5 Lessons From Commercial-Real-Estate Financing for Entrepreneurs Seeking Funding

Developers and sponsors often have to raise large sums very quickly from multiple sources at a time. To do that efficiently, they typically bundle up all of the information on a given capital raise into an all-in-one-package for investors.

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By Joanna Schwartz


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Whether tapping traditional funding sources or conducting online crowdfunding rounds, founders face a huge challenge when raising capital. Even highly active growth investors are hard to reach and harder to close.

Since startup investors are typically inundated with investment options to choose from, they can afford to be picky, fickle or both. That's why it's critical for entrepreneurs to showcase their capital raises in a manner designed to convert potential investors into actual shareholders. Modeling a growth-capital raise in the mold of commercial real-estate financing is one way to do that.

Raising capital in the commercial real estate (CRE) world is a different game than early-stage fundraising. Whereas an entrepreneur can pursue his or her company's funding needs in tiered phases (seed, series A, bridge rounds) over the course of the business lifecycle, a real-estate developer typically needs to secure all of the debt and/or equity capital for a project up front, in full, before ever breaking ground.

Related: 8 Secrets to Credible Startup Financial Projections

CRE developers and sponsors often have to raise large sums very quickly from multiple sources at a time. To do that efficiently, they typically bundle up all of the information on a given capital raise into an all-in-one-package for investors.

Yet the effectiveness of the commercial real-estate-financing model lies beyond the convenience of a pre-packaged investment. Rather, it lies in the nature in which the inherent value of the investment opportunity is communicated to investors within that package.

Each of the following characteristics is common in, but not exclusive to, commercial real-estate financing, and how and why entrepreneurs should incorporate these qualities into their own fundraising strategies.

1. Transparency and disclosure

CRE sponsors are practically guaranteed to face legal repercussions if they fail to disclose a project's inherent risks to investors. Plus, every commercial real-estate investor has a personal preference when it comes to risk: some like high, some like low. To help match their investment opportunity to the most motivated target audience of investors, real-estate-offering documents are loaded with intel on the feasibility and risk factors involved in each deal.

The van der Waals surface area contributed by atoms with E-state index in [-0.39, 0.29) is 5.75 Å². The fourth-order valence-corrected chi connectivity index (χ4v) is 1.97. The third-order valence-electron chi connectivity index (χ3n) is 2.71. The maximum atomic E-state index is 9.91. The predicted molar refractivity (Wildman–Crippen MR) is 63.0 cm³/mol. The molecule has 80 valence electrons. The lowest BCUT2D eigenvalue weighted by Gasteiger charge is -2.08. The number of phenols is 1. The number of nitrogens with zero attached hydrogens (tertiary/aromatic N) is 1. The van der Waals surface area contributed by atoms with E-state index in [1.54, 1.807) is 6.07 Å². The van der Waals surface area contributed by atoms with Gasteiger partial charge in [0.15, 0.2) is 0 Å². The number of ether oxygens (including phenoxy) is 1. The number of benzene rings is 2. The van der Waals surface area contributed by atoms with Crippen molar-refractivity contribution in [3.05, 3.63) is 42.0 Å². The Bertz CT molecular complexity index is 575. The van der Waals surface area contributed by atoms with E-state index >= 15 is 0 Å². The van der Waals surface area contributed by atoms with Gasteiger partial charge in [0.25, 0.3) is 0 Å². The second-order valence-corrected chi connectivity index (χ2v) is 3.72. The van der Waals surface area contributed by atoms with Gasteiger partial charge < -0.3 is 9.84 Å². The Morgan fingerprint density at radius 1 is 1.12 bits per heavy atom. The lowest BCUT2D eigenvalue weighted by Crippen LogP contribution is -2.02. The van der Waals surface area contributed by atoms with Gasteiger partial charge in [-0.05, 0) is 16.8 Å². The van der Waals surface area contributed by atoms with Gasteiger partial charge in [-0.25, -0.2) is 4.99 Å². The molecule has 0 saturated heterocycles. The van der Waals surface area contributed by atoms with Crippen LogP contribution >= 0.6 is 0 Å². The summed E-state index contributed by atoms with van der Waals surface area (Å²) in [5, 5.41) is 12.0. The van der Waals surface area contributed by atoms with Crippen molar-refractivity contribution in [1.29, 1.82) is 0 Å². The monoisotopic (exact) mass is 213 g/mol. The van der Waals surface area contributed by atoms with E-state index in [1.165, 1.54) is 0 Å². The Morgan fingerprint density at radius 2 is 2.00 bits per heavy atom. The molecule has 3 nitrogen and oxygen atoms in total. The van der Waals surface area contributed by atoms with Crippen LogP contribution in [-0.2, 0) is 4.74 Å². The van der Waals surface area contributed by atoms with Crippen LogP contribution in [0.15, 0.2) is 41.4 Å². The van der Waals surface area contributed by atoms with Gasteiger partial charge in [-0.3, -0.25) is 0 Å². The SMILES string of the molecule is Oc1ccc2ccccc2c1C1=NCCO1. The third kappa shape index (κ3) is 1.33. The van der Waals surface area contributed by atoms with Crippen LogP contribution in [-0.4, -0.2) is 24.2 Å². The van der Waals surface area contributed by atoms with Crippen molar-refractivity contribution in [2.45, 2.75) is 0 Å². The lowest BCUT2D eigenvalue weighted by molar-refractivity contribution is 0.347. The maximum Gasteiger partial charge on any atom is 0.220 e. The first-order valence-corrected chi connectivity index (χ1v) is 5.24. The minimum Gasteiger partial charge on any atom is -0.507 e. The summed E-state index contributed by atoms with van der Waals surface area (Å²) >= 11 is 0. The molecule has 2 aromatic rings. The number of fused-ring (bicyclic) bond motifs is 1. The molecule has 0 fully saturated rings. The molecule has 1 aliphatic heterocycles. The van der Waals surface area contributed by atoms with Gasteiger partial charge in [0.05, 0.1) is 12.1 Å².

Entrepreneurs should pack just as much honest detail into their offering materials to help investors determine exactly how a startup investment will fit in their portfolio.

2. A focus on returns

For many investors, the appeal of commercial real estate lies in consistent, predictable cash flow. Knowing that earning "mailbox money" from CRE investments is a primary investor motivator, sponsors craft their offering materials to clearly showcase projected income, time horizons and returns.

To avoid being pinned down to investor expectations, entrepreneurs are often more hesitant to make authentic return projections in capital-raise materials. Ultimately though, numbers are king. A defined exit strategy is crucial to ensuring investors understand exactly how they'll earn money from a growth investment.

Related: The 3 Things You Must Do Before You Approach an Investor

3. Defined plans

Building or renovating a property requires a wealth of effort, coordination and oversight. Without specific project plans, sponsors would have no chance of getting the approvals, permits, loans or investment dollars they need. In their deal documents, sponsors lay out project timelines and detail clear, long-term intentions for the property.

Entrepreneurs rarely lay out their business plans with as much clarity, especially in the earliest stages of fundraising. Having firm action plans on paper, however, helps lend credibility to a capital raise -- ultimately helping close investors.

4. "Insider" information

Local knowledge means everything in real estate. If sponsors keep it to themselves, they know no investor will bite at their deals. Real-estate pros commonly incorporate intel about neighborhoods, property values and local developments into their deal materials.

Especially if they operate in a niche, hard-to-understand sector, entrepreneurs must provide investors with the "inside baseball" info -- market trends, competitors -- to get them up to speed.

5. Results-oriented

Real-estate developers recognize the value of a good reputation. Investors trust deal-makers with track records of success, so CRE sponsors always highlight their team members' expertise as well as histories of completed projects and above-average returns.

Entrepreneurs should do the same, especially if conducting an online capital raise (via general solicitation). In the new world of online fundraising, most investors won't have a pre-existing relationship with or in-person connection to the founder. Entrepreneurs must show investors who they are and what they've accomplished if they hope to earn investors' trust and funding.

Related: The 7 Tips Entrepreneurs Need to Know Before Investing in Real Estate

Joanna Schwartz

Co-Founder and CEO of EarlyShares

Joanna Schwartz is co-founder and CEO of EarlyShares, a Miami company with an online platform that gives accredited investors direct access to private opportunities in real estate, growth companies and investment funds.  

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